China's plans to accelerate its world-leading expansion of solar and wind power face a major hurdle as floods, droughts and food supply problems present authorities with a reality check on how much valuable farmland the nation can afford to lose.
Solar and wind farms have been supercharged in the past two years since Chinese President Xi Jinping announced a 2060 target for the nation to become carbon neutral, creating an incentive for local governments to allow more large-scale renewable energy projects.
But the pandemic and recent episodes of extreme weather have shown how susceptible the nation is to disruptions in food supply. Good arable land is relatively limited considering the appetite of the nation's 1.4 billion people, and large tracts of some of the most fertile soils in the densely populated eastern and central provinces have already been swallowed up by urban sprawl.
As administrations now prioritize ecological protection and food security, plans to build large new solar projects are under increasing scrutiny.
China is already the world's largest producer of renewable energy, with capacity to generate some 679 gigawatts of wind and solar power plus another 390 gigawatts of hydropower. More than a fifth of solar and wind capacity has been added since 2020 and local government expansion plans would take the nation to its 2030 target of 1,200 gigawatts, more than five years sooner if fully implemented.
But in May, the Ministry of Water Resources issued a rule banning solar and wind projects on some waterways, lakes and reservoirs as part of measures to protect the ecology and prevent excessive development that could disrupt flood control.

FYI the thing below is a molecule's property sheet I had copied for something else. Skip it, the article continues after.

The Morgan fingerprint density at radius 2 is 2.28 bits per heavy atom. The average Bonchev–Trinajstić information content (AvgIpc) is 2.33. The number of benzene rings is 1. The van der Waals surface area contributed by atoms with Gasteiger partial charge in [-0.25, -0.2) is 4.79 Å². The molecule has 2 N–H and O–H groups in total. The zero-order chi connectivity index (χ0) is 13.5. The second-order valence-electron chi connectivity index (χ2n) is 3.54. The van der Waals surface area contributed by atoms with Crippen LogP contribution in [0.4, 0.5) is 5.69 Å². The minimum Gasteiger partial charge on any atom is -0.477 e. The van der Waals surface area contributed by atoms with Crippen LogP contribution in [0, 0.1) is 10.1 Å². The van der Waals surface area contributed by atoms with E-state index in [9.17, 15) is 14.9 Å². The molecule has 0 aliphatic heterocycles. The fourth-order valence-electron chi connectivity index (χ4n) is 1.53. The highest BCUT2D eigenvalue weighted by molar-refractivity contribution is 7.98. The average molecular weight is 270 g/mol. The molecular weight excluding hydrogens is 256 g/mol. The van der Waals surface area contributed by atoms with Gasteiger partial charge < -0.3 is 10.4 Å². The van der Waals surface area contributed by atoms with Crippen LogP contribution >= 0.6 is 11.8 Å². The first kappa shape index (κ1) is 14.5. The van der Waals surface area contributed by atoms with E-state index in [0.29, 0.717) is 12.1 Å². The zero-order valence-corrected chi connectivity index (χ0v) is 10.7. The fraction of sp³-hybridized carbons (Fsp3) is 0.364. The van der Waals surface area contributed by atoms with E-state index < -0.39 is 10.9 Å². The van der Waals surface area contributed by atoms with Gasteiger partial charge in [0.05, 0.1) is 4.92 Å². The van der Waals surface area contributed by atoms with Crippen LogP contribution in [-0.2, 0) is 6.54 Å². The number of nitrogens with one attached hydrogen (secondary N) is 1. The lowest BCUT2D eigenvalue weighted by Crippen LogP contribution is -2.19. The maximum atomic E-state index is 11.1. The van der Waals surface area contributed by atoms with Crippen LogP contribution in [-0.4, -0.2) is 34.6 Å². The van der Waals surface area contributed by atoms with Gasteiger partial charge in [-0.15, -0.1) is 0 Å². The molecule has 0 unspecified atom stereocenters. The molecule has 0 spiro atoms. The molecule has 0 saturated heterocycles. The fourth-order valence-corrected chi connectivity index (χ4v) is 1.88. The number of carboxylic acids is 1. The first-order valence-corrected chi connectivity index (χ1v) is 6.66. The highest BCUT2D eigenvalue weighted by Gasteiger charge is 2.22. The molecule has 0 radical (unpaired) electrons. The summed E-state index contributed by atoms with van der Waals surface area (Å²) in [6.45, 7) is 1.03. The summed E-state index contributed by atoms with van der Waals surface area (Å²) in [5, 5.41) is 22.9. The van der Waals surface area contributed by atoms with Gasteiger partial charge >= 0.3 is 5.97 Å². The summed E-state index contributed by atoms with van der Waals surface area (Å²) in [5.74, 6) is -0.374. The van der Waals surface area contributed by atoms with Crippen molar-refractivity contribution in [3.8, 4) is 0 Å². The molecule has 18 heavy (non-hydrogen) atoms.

Three government agencies, including the Ministry of Natural Resources, are considering a separate draft regulation that would ban new solar projects on cultivated land or forests.
Some local authorities are already cracking down on excessive development. In Jiangsu province, a 1-gigawatt floating solar plant covering 70% of a major lake was partially dismantled this year after local authorities said it was "illegally built."
The shift in priorities has put some provincial governments, especially those in the highly urbanized east, in a bind. While they have been tasked with decarbonizing quickly under China's national climate pledge, they also face a "red line" from the central government to protect farmland.
It was considered a "political achievement" to expand renewable energy and that is why some authorities have been "blindly overdeveloping solar and wind power," said Qin Yan, an analyst at financial data firm Refinitiv. "But it is inevitable that some projects will violate the rules of ecological protection and protection of cultivated land. Environmental authorities have realized the problem and are trying to regulate it."
The shift toward crop prioritization may encourage solar and wind power developers to adopt alternative strategies. One is to integrate renewable energy systems on farms in a way that does not reduce food production, such as installing solar panels on top of animal sheds and farm buildings, and placing wind turbines so they do not interfere with farming operations.
Since last year, China has launched programs such as Whole-County Rooftop Solar. The nation aims to cover more than half of newly constructed public buildings and factories with solar panels by 2025.
Another strategy is to head west to less densely populated regions, or mountainous and desert regions with less agricultural potential, or to use land that has already been degraded, such as disused coal mines. The country has begun construction of 100 gigawatts of such solar and wind projects, mainly in deserts, with plans to build another 450 gigawatts by 2030.
One area attracting the attention of solar developers is the Gobi Desert, which straddles China's northern border with Mongolia, where land is cheap and wind and sun abound. But it is thousands of miles from the country's largest cities and power-hungry industrial centers, making it expensive to transport electricity.